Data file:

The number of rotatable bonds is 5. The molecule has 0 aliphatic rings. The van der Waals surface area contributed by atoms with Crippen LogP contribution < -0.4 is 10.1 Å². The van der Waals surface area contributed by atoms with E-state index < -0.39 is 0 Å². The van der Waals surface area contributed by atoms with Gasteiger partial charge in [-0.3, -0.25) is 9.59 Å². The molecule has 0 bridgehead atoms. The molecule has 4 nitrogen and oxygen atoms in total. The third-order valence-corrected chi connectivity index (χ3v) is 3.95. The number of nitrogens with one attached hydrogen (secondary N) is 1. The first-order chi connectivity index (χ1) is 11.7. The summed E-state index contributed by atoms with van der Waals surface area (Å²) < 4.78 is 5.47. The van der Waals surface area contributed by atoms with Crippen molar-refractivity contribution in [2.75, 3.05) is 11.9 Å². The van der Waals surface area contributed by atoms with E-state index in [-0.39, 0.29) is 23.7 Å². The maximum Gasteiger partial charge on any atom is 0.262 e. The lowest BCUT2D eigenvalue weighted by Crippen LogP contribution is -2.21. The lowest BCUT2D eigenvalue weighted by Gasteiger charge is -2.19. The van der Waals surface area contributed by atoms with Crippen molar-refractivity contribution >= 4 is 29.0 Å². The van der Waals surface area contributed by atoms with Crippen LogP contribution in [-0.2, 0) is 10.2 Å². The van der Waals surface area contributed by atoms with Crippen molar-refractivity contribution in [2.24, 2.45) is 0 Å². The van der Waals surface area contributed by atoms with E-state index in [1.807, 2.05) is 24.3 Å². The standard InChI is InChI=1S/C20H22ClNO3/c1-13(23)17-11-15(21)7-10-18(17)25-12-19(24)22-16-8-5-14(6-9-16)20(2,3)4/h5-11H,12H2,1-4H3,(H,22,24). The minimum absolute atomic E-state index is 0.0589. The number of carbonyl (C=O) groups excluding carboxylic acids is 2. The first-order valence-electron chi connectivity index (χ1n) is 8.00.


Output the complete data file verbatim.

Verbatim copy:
The number of rotatable bonds is 5. The molecule has 0 aliphatic rings. The van der Waals surface area contributed by atoms with Crippen LogP contribution < -0.4 is 10.1 Å². The van der Waals surface area contributed by atoms with E-state index < -0.39 is 0 Å². The van der Waals surface area contributed by atoms with Gasteiger partial charge in [-0.3, -0.25) is 9.59 Å². The molecule has 0 bridgehead atoms. The molecule has 4 nitrogen and oxygen atoms in total. The third-order valence-corrected chi connectivity index (χ3v) is 3.95. The number of nitrogens with one attached hydrogen (secondary N) is 1. The first-order chi connectivity index (χ1) is 11.7. The summed E-state index contributed by atoms with van der Waals surface area (Å²) < 4.78 is 5.47. The van der Waals surface area contributed by atoms with Crippen molar-refractivity contribution in [2.75, 3.05) is 11.9 Å². The van der Waals surface area contributed by atoms with E-state index in [-0.39, 0.29) is 23.7 Å². The maximum Gasteiger partial charge on any atom is 0.262 e. The lowest BCUT2D eigenvalue weighted by Crippen LogP contribution is -2.21. The lowest BCUT2D eigenvalue weighted by Gasteiger charge is -2.19. The van der Waals surface area contributed by atoms with Crippen molar-refractivity contribution >= 4 is 29.0 Å². The van der Waals surface area contributed by atoms with Crippen LogP contribution in [-0.2, 0) is 10.2 Å². The van der Waals surface area contributed by atoms with Crippen molar-refractivity contribution in [2.24, 2.45) is 0 Å². The van der Waals surface area contributed by atoms with E-state index in [1.807, 2.05) is 24.3 Å². The standard InChI is InChI=1S/C20H22ClNO3/c1-13(23)17-11-15(21)7-10-18(17)25-12-19(24)22-16-8-5-14(6-9-16)20(2,3)4/h5-11H,12H2,1-4H3,(H,22,24). The minimum absolute atomic E-state index is 0.0589. The number of carbonyl (C=O) groups excluding carboxylic acids is 2. The first-order valence-electron chi connectivity index (χ1n) is 8.00.